Our Spreads promotion is one of the more generous around. New customers can get 50% cashback on net losses up to £500! Simply open a Sporting Index account and you'll receive 50% cashback up to £500 on net losses across all qualifying spread bets that are placed and settled within 7 days of account opening.

For example, if you place a qualifying bet on Total Goals and you Buy Goals at 3.00 with £25 stake and the match finishes 0-0 you would lose £75.00 (0 Goals: 3.00 Line x £25 stake); BUT if it's a 3-3 thriller you would win £75 (6 Goals: 3.00 Line x £25 = £75.00).

If this is placed and settled within 7 days of account opening, then this example would represent a qualifying bet and would count towards your net position and your possible cashback.

Hopefully you get off to winning start, but if unfortunately, across your bets that are placed and settled within 7 days of account opening you had cumulative net losses of £1,000, with our Cashback on Net Losses promotion we would refund you the maximum £500!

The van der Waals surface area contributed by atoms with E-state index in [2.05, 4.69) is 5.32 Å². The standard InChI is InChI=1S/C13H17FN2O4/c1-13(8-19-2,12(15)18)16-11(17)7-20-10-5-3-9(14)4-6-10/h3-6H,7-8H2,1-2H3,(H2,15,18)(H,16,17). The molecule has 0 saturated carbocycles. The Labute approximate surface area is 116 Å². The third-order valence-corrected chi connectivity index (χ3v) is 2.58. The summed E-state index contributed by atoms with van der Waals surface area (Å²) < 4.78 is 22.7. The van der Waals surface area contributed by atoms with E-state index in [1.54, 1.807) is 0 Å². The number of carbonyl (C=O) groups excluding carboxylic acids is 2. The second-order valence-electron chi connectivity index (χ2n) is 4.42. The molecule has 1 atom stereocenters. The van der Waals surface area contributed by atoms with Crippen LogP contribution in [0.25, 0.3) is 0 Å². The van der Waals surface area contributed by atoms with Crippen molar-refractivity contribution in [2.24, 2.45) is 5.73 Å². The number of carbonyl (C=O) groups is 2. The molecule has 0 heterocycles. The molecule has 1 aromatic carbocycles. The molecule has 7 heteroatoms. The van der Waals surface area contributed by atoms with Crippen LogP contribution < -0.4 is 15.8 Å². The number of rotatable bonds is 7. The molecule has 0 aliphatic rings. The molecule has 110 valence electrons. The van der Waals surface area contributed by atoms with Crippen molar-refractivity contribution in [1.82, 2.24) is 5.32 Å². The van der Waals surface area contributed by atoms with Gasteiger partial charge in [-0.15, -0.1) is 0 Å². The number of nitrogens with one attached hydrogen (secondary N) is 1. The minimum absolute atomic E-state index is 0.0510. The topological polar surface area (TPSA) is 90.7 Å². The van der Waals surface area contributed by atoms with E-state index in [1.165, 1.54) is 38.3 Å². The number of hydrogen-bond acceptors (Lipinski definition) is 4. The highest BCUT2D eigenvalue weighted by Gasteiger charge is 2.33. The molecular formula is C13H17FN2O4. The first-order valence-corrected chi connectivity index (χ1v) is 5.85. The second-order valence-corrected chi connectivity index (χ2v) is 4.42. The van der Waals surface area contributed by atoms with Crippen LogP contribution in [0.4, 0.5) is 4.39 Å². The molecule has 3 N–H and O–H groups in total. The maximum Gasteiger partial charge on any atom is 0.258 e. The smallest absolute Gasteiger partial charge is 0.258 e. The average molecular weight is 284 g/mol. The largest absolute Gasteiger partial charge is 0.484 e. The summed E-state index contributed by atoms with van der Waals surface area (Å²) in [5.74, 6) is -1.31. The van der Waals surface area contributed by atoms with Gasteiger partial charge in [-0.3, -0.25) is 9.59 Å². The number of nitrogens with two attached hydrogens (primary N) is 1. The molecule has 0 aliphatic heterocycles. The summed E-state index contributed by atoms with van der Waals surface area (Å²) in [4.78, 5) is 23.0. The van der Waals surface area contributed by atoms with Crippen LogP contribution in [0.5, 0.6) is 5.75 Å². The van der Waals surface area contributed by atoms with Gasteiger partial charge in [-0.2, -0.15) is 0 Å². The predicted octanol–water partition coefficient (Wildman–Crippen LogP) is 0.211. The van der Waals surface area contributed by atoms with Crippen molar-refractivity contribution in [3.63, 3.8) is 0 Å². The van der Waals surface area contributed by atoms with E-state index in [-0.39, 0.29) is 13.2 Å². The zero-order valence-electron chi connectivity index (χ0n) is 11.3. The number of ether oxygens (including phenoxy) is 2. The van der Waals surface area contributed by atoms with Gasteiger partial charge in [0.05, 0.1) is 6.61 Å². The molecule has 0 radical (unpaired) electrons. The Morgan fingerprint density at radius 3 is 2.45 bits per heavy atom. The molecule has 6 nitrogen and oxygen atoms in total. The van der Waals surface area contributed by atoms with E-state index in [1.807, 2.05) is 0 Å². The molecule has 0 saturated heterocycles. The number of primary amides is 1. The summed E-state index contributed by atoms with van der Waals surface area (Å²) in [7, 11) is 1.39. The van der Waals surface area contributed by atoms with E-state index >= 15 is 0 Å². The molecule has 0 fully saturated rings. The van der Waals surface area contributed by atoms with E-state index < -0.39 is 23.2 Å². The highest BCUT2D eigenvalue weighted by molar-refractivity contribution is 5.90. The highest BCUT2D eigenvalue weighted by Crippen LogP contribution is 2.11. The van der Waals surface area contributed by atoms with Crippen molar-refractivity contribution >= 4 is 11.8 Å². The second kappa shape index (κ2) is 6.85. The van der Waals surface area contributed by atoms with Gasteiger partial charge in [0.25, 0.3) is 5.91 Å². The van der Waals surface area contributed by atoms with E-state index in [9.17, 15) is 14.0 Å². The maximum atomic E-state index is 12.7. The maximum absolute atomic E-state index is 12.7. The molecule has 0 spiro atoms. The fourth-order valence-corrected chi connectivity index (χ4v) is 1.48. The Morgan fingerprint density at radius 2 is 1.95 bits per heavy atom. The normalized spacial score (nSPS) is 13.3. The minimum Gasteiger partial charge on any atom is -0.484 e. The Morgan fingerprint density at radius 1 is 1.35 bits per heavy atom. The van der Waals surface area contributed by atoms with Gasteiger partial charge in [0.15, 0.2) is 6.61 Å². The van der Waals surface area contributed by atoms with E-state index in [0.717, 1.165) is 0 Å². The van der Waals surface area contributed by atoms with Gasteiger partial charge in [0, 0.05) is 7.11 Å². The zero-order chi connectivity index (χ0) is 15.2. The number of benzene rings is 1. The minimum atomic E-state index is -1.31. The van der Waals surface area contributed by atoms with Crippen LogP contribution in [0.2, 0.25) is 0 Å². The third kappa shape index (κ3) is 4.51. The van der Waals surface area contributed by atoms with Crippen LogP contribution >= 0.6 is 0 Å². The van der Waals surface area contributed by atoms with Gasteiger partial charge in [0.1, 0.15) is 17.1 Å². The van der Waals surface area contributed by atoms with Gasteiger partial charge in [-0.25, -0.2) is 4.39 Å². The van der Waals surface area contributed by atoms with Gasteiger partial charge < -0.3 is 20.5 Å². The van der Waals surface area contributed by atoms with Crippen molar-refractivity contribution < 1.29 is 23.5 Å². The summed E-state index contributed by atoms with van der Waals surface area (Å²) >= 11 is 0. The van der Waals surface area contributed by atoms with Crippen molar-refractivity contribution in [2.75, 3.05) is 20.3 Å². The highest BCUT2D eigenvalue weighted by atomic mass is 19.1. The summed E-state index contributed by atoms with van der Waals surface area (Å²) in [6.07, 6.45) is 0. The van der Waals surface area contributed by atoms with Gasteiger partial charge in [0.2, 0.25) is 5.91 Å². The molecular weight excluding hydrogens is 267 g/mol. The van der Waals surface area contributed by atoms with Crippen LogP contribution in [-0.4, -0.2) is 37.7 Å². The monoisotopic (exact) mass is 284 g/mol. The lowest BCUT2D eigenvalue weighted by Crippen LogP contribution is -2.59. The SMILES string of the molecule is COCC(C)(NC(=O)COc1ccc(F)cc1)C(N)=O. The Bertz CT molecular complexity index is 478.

If the results were more up and down, and you lost £100 across your qualifying bets, then you would receive that £50 as a cashback.

And of course, if you won across your qualifying bets, then you would have no net losses and therefore no refund would be given.

Your qualifying bets need to be placed and settled within 7 days of joining, and fully, partially or reverse closed bets will not qualify. Virtual games will also not count towards this promotion - see full terms and conditions for more info.

Please read the promotional full terms available here and good luck with your Spreads betting!

So join today!